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    Thursday, January 18, 2007

    New Priests.. 1 out of 14,730


    According to the Official Catholic Directory’s 2006 statistics, the Diocese of Savannah ordained five men in 2005, putting it at second in the Top 10 list of dioceses with the most ordinands per Catholics. With a total Catholic population of 73,649, that makes the ratio one ordinand per 14,730 Catholics.

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    “The south is very religious,” said Father Tim McKeown, vocation director for the Diocese of Savannah, Ga. “We’re about 3 percent to 4 percent Catholic, but there is a strong Christian ethos. I think that certainly helps.”

    The Diocese of Memphis has quadrupled its number of seminarians in the past five years. Father Keith Stewart, vocation director, cited personal contact as the key.

    “I’ve really worked with our priests to get them to extend a personal invitation to men,” said Father Stewart, who has been at his post for five years. “It’s been one of my biggest priorities because I’ve seen it borne out in experience that the personal invitation is what gets the ball rolling.”

    According to Father Stewart, those interested in pursuing a priestly vocation come to him only after having initial contact with a priest.

    “The priests are the real recruiters,” said Father Stewart. “Ninety percent of them come to me only after someone else got the ball rolling. I’ve only had one or two who have come to me on their own.”

    “It is a building block for vocations,” Father Donohue was quoted as saying in the National Conference of Diocesan Vocation Directors’ newsletter. “I have discovered that more than a few vocations have come from men with a devotion to the blessed sacrament, who found their calling by spending time with Christ in adoration or prayer before the tabernacle.”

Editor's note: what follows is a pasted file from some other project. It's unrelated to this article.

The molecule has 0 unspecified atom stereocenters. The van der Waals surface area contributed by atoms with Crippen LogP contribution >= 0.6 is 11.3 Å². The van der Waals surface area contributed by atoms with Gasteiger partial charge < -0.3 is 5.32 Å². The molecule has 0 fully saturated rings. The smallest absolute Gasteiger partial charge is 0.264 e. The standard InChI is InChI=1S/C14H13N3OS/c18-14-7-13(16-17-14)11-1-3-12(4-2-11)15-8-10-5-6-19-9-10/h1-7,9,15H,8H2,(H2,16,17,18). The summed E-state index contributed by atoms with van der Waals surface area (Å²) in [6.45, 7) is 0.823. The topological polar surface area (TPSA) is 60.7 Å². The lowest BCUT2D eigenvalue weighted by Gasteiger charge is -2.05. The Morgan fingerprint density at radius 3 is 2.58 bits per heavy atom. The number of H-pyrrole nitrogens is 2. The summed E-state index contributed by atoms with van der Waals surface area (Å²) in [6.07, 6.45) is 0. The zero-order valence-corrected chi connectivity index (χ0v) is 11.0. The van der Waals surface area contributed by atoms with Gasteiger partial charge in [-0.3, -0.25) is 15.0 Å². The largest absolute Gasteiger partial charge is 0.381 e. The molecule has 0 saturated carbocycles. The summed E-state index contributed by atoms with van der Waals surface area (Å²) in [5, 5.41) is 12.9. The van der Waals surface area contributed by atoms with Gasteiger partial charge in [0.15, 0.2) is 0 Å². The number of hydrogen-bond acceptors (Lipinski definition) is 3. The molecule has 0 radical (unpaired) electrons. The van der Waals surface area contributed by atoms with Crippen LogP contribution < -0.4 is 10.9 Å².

Seminarian John Johnson, who is a transitional deacon studying at Mount St. Mary’s for ordination to the Diocese of Savannah, has observed the same trend. He said that the priesthood is attracting younger men.

    “We have 150 to 160 guys here,” said Johnson. “All of them, with the exception of one or two, are about my age. There’s a fresh, vital spirit among the young guys. They are ready to go out, be good priests, remain faithful to their state in life, and do their best to serve and defend the church.”

    Another example can be found in the Archdiocese of St. Paul and Minneapolis. There, 142 young men from across the United States are studying at St. John Vianney Minor Seminary. The Diocese of Duluth, which is on the National Catholic Register’s Top 10 list, has 16 seminarians studying at St. John Vianney. In 2005, the Archdiocese of St. Paul and Minneapolis ordained 15 men to the priesthood. The archdiocese currently has 34 of its own young men studying at the seminary.

    In an age where the church has been marred by the past scandals of some of her priests, one would think that that would impact the numbers of men desiring to be priests, but Deacon Johnson said that isn’t the case.

    “We all have a sense that we are in the wake of the scandals and we’re learning about the modern situation, but it doesn’t faze us,” he said. “I felt that after the scandals there would be a sharp drop-off in the numbers of young seminarians, but it hasn’t been that way at all.”

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